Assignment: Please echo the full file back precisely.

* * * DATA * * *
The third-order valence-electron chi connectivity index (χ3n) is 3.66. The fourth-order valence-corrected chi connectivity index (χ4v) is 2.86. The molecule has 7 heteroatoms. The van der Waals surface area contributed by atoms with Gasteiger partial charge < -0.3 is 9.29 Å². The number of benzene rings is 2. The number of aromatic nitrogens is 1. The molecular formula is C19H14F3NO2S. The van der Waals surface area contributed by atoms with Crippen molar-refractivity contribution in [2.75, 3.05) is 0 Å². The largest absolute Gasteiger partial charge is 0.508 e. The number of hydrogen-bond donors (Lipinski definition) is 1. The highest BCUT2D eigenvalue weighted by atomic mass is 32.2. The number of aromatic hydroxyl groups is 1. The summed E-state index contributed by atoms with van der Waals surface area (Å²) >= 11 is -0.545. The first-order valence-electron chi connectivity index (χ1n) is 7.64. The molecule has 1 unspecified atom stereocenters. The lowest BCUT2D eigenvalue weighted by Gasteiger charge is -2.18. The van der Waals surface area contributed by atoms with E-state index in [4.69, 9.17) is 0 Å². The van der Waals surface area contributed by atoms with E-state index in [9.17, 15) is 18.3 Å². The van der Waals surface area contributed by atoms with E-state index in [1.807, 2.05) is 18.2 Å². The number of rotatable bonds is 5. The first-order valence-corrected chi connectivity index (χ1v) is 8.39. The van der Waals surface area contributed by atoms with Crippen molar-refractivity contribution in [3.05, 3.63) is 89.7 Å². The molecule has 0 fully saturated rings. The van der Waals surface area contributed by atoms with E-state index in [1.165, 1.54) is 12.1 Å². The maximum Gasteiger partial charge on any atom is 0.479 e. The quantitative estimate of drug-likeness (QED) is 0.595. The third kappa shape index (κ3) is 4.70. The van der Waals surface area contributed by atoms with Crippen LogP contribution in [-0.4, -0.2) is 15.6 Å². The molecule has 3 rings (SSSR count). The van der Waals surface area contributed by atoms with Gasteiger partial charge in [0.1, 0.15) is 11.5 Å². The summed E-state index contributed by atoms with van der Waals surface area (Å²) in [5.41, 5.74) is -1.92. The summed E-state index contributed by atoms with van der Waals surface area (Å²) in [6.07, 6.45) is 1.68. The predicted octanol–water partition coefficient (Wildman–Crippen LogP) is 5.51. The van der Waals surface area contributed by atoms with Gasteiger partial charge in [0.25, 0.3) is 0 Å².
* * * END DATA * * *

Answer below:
The third-order valence-electron chi connectivity index (χ3n) is 3.66. The fourth-order valence-corrected chi connectivity index (χ4v) is 2.86. The molecule has 7 heteroatoms. The van der Waals surface area contributed by atoms with Gasteiger partial charge < -0.3 is 9.29 Å². The number of benzene rings is 2. The number of aromatic nitrogens is 1. The molecular formula is C19H14F3NO2S. The van der Waals surface area contributed by atoms with Crippen molar-refractivity contribution in [2.75, 3.05) is 0 Å². The largest absolute Gasteiger partial charge is 0.508 e. The number of hydrogen-bond donors (Lipinski definition) is 1. The highest BCUT2D eigenvalue weighted by atomic mass is 32.2. The number of aromatic hydroxyl groups is 1. The summed E-state index contributed by atoms with van der Waals surface area (Å²) >= 11 is -0.545. The first-order valence-electron chi connectivity index (χ1n) is 7.64. The molecule has 1 unspecified atom stereocenters. The lowest BCUT2D eigenvalue weighted by Gasteiger charge is -2.18. The van der Waals surface area contributed by atoms with E-state index in [4.69, 9.17) is 0 Å². The van der Waals surface area contributed by atoms with E-state index in [9.17, 15) is 18.3 Å². The van der Waals surface area contributed by atoms with E-state index in [1.807, 2.05) is 18.2 Å². The number of rotatable bonds is 5. The first-order valence-corrected chi connectivity index (χ1v) is 8.39. The van der Waals surface area contributed by atoms with Crippen molar-refractivity contribution in [3.05, 3.63) is 89.7 Å². The molecule has 0 fully saturated rings. The van der Waals surface area contributed by atoms with E-state index in [1.165, 1.54) is 12.1 Å². The maximum Gasteiger partial charge on any atom is 0.479 e. The quantitative estimate of drug-likeness (QED) is 0.595. The third kappa shape index (κ3) is 4.70. The van der Waals surface area contributed by atoms with Crippen LogP contribution in [-0.4, -0.2) is 15.6 Å². The molecule has 3 rings (SSSR count). The van der Waals surface area contributed by atoms with Gasteiger partial charge in [0.1, 0.15) is 11.5 Å². The summed E-state index contributed by atoms with van der Waals surface area (Å²) in [5.41, 5.74) is -1.92. The summed E-state index contributed by atoms with van der Waals surface area (Å²) in [6.07, 6.45) is 1.68. The predicted octanol–water partition coefficient (Wildman–Crippen LogP) is 5.51. The van der Waals surface area contributed by atoms with Gasteiger partial charge in [0.25, 0.3) is 0 Å².